The Holy See
back up



Córdoba, Spain
Wednesday, 8 June 2005


Session Five

"The fight against intolerance and discrimination of Christians
and the members of other religions:
respect for religious identity in a pluralistic society"

Madam Chairperson,

Since the Ministerial Council that met in Sofia, the Holy See has felt an even more pressing need to examine with attention and calm objectivity the nature and typology of discrimination and intolerance against Christians and the members of other religions. The Holy See, moreover, agrees with the OSCE's traditional line and recognized commitment to give a voice to the faithful of other religious denominations as well.

It has been noted that the problems discussed at this session concern not only Christians individually but also religious confessions as such; they not only jeopardize religious minority groups but also those that form the majority. It is simplistic to blame the majority religions for the lack of, or poor, protection of other religious communities on the part of the State Authorities.

It was also stressed that threats to religious identity are to be found both to the east and west of Vienna, although in different forms and with greater or lesser severity according to place, time and circumstance.

Despite the commitments made by the OSCE Member States in the context of religious freedom, in some countries' norms, decisions or types of conduct there are acts or omissions that deny the freedom mentioned and are intolerant as well as discriminatory with regard to Christian Churches and Communities and to other religious communities and their faithful.

Undue restrictions on the legal recognition of these Churches and communities and on the importation and dissemination of religious material persist. The protracted delays and even outright refusal to return property, confiscated or offered to parties other than the legitimate owner, is unjustifiable.

Interference in their autonomous organization thus prevents them from following their own moral convictions. Pressure can be detected that counters the freedom of officials in the public administration to act as their conscience dictates.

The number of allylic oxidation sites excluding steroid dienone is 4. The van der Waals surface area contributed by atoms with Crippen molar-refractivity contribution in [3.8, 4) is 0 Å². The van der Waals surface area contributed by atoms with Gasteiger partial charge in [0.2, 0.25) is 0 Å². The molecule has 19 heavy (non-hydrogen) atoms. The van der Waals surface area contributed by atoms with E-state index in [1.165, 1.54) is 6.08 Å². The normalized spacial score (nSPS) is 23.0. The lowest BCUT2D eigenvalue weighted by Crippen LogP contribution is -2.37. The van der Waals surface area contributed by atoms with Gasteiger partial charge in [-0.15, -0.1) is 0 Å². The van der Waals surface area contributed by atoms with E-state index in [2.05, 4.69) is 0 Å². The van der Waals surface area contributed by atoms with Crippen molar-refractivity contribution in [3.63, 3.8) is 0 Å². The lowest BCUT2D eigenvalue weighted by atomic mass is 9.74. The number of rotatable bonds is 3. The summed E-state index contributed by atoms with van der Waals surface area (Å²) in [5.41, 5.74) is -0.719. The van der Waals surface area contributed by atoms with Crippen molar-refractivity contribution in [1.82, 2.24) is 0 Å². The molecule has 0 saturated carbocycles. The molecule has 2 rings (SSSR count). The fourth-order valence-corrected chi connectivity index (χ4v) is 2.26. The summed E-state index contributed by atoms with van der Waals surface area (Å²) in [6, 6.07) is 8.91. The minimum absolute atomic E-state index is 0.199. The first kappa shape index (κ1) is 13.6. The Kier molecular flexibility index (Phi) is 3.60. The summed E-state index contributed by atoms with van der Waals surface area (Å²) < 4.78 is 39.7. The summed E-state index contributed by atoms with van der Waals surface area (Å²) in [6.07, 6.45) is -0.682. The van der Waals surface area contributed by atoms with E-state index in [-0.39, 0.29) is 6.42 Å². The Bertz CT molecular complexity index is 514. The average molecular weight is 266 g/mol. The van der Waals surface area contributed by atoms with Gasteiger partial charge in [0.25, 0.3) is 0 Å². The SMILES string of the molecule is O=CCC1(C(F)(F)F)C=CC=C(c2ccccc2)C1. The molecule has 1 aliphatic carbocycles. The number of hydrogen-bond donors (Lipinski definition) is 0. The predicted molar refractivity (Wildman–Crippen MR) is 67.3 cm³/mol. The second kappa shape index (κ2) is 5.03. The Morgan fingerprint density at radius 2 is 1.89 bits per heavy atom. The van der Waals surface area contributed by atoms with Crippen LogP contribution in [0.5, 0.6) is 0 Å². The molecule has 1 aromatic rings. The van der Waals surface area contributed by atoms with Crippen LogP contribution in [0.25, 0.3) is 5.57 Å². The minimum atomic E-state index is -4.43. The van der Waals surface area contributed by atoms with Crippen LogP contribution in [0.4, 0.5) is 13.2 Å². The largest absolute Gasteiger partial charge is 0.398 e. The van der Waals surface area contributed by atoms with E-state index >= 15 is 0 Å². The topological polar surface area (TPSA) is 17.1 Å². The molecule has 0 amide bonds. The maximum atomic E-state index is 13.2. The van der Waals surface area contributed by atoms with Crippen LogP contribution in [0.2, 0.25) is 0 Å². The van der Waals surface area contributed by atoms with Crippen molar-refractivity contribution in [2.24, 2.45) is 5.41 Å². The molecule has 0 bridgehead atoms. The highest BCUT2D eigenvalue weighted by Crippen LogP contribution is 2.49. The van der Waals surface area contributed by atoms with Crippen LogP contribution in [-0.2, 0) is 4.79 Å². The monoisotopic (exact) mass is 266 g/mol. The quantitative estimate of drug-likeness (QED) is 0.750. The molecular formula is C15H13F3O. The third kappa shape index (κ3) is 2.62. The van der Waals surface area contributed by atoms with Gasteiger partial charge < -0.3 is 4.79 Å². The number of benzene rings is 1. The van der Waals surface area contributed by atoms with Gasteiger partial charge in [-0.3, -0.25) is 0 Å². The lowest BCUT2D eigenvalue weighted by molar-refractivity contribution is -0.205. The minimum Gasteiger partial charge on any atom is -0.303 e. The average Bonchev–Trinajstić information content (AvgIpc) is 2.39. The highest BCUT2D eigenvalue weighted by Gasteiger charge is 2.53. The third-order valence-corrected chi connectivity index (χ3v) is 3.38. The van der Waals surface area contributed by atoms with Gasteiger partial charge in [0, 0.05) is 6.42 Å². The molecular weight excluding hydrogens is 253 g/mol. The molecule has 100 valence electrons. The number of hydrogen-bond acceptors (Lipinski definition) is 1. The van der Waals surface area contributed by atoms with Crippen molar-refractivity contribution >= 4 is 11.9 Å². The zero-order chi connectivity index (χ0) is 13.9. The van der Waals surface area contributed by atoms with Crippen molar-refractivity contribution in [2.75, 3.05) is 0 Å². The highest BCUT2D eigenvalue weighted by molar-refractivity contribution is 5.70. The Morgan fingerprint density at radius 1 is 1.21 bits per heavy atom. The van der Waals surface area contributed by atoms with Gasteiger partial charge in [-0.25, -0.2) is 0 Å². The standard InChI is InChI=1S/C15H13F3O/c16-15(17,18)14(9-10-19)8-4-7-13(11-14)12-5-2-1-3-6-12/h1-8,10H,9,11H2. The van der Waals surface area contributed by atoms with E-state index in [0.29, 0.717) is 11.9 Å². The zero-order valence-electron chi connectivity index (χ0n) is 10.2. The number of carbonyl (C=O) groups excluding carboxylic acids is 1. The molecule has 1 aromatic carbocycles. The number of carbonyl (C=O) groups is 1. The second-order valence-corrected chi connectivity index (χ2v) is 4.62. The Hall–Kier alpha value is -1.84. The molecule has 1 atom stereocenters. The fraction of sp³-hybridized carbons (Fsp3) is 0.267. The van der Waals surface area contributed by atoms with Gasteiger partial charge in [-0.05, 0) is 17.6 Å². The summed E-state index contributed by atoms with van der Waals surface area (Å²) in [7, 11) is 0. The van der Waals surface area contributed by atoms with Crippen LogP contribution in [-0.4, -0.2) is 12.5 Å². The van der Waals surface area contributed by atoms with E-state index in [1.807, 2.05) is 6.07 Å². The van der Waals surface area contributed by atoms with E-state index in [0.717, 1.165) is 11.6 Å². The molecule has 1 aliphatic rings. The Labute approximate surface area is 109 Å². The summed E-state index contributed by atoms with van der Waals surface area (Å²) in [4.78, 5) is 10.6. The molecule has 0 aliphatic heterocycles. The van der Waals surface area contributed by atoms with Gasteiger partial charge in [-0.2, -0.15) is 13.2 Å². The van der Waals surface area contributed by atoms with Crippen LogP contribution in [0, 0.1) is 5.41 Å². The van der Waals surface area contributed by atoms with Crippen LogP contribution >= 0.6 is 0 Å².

The key: freedom

It sometimes happens in the presence of a majority religion that civil Authorities fail to recognize the juridical personality of the Churches or minority communities and apply measures that restrict their internal administration in the contexts of the formation of their clergy, the acquisition of property, etc.

On occasion, secular education lacks respect for the Christian identity and principles and for those of other religions. Moreover, OSCE's traditional commitment to religious freedom naturally stems from a clear awareness that this freedom is a feature of a fundamental dimension of the human being and does not only concern private life.

Pope John Paul II also recalled this in early 2004 in his Address to the Diplomatic Corps accredited to the Holy See. In fact, on that occasion the Pontiff noted that "Everyone may agree to respect the religious sentiment of individuals, but the same cannot be said of... the social dimension of religions; here the engagements made in the context of what was formerly known as the "Conference on Security and Cooperation in Europe' have been forgotten" (Address to Diplomatic Corps, 12 January 2004, n. 3; L'Osservatore Romano English edition, 21 January, p. 3).

"Secularity is not secularism'

Madam Chairperson,